Ethics Is Invincible
Dear Unknown Friends:
We are serializing the great lecture Ownership, Strikes, Unions, which Eli Siegel gave on July 17, 1970. It is one of his Goodbye Profit System lectures, begun in May of that year. In them he described what no other historian saw, and what continues—intensely—in the world’s economy and the lives of people right now. He said:
What is being shown today is that without good will, the toughest, most inconsiderate of activities—economics—cannot do so well....I wish I could call it something else—good will and ill will are such pale words; but that is what it’s about.... In May 1970, the conduct of industry on the basis of ill will has been shown to be inefficient...This is the greatest victory of good will in history. [Goodbye Profit System: Update, Definition Press, pp. 2, 7, 9]
There is a way of seeing and using other human beings and reality which is ugly, and economics has been based on it these many centuries. To understand it, we need to understand the fight that goes on within each individual self, within us. Mr. Siegel explained this fight: it is, he said, between our deepest desire, to respect the world; and our desire for contempt, “the addition to self through the lessening of something else.” We go after contempt in thousands of ways. It is tempting and easy. But it is the source of all the cruelty in the world; and it is the thing in us that weakens our own minds.
Contempt is the seeing of outside reality in terms of how comfortable and important it can make us. It is the feeling that if we can lessen another, look down on something or someone, we are more. Racism, in all its hideousness, is a form of contempt. So is profit economics. The profit system is the seeing of a human being in terms of how much profit one can get from him. It is the owning of the earth—which should belong to all humanity—by only a few people. It is a boss or stockholder, who doesn’t do the work, taking the wealth that other people produced with hours and months of labor.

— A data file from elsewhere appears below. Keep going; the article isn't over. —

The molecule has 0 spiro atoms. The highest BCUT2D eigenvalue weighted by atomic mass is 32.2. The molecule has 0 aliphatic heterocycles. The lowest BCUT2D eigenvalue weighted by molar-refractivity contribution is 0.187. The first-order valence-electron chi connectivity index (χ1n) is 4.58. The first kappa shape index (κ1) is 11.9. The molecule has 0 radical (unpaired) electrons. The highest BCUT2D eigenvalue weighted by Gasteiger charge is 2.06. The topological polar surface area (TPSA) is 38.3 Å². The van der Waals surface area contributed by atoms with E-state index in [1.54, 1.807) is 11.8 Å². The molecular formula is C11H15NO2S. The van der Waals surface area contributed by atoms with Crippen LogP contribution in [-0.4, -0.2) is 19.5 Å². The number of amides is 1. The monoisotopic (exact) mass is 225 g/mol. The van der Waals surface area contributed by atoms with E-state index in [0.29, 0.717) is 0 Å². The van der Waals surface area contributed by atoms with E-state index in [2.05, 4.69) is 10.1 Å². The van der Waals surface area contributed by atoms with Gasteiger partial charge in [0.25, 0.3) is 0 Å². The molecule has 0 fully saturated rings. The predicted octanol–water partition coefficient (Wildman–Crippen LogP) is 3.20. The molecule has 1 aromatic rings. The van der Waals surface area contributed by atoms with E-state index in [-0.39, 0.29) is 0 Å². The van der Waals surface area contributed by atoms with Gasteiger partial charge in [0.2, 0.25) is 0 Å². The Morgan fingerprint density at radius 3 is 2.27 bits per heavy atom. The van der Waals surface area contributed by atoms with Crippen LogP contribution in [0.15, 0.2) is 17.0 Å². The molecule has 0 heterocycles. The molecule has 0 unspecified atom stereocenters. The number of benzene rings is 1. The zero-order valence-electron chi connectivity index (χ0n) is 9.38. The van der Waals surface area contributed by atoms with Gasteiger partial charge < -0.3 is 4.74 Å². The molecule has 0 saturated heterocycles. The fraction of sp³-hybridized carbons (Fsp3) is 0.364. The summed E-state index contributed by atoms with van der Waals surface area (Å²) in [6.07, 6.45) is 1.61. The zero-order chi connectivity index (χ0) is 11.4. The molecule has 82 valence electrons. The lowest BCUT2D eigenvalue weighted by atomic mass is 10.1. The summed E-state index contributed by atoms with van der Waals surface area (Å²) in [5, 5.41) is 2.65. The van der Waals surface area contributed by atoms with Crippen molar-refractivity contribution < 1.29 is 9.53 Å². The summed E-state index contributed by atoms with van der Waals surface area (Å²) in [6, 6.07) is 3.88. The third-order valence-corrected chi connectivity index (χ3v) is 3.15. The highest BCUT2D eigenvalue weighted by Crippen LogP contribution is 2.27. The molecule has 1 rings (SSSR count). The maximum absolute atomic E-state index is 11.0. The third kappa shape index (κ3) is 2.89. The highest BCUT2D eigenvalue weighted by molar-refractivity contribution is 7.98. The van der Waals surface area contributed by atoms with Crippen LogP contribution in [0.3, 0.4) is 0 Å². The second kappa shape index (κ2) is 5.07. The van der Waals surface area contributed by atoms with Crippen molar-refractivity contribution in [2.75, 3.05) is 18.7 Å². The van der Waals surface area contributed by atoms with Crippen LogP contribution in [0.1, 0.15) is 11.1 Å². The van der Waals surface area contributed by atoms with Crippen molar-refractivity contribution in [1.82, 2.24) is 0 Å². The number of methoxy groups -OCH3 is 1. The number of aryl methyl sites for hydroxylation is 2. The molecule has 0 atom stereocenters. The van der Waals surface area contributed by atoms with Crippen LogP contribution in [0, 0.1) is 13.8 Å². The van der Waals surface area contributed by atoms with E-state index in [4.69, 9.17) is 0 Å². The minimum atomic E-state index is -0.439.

Giving much, much evidence, Mr. Siegel explained, with his beautiful depth, clarity, and passionate kindness: “The profit system has not appealed to man at his best or wisest,” and in these last decades of the century “the purpose of profit is no longer able to produce well and to keep Americans contented.” This is because "Ethics is a force like electricity, steam, the atom—and will have its way" (GPS:U, pp. 160, 82).
The Effort to Sidestep History
I described in previous TROs some of what has been done these decades to try to make profits keep coming in—to make the use of human beings for profit continue lucratively. And I have described some of what this effort to sidestep the force of history and ethics has done to people. For example, to keep big profits coming for a few individuals, millions of Americans are being made to work longer hours, for less, often at two or more jobs, without benefits. While government and media announce with cruel disingenuousness that the economy is “booming,” Americans are struggling, are unable to have savings, are in massive debt, are declaring bankruptcy in record numbers.
In an article in the New York Times of April 30, we find this representative, truly ridiculous, contradictory statement: There is, the Times says, “a persistent fear among workers about losing their jobs despite the strong economy.” American workers—which means the American people—are not paranoid idiots. If they have this “persistent fear,” it’s because the economy is not "strong": there are not good, decent-paying jobs for them. The chairman of the National Association of Manufacturers, quoted in the article, affirms, “Growth is slowing and a lot of companies will be cutting back.” The economy may be “strong” for a few favored persons and big corporations. But for America, for real families across this land, the profit economy is a continuing source of daily fearfulness, fury, suffering—including, in more and more instances, hunger.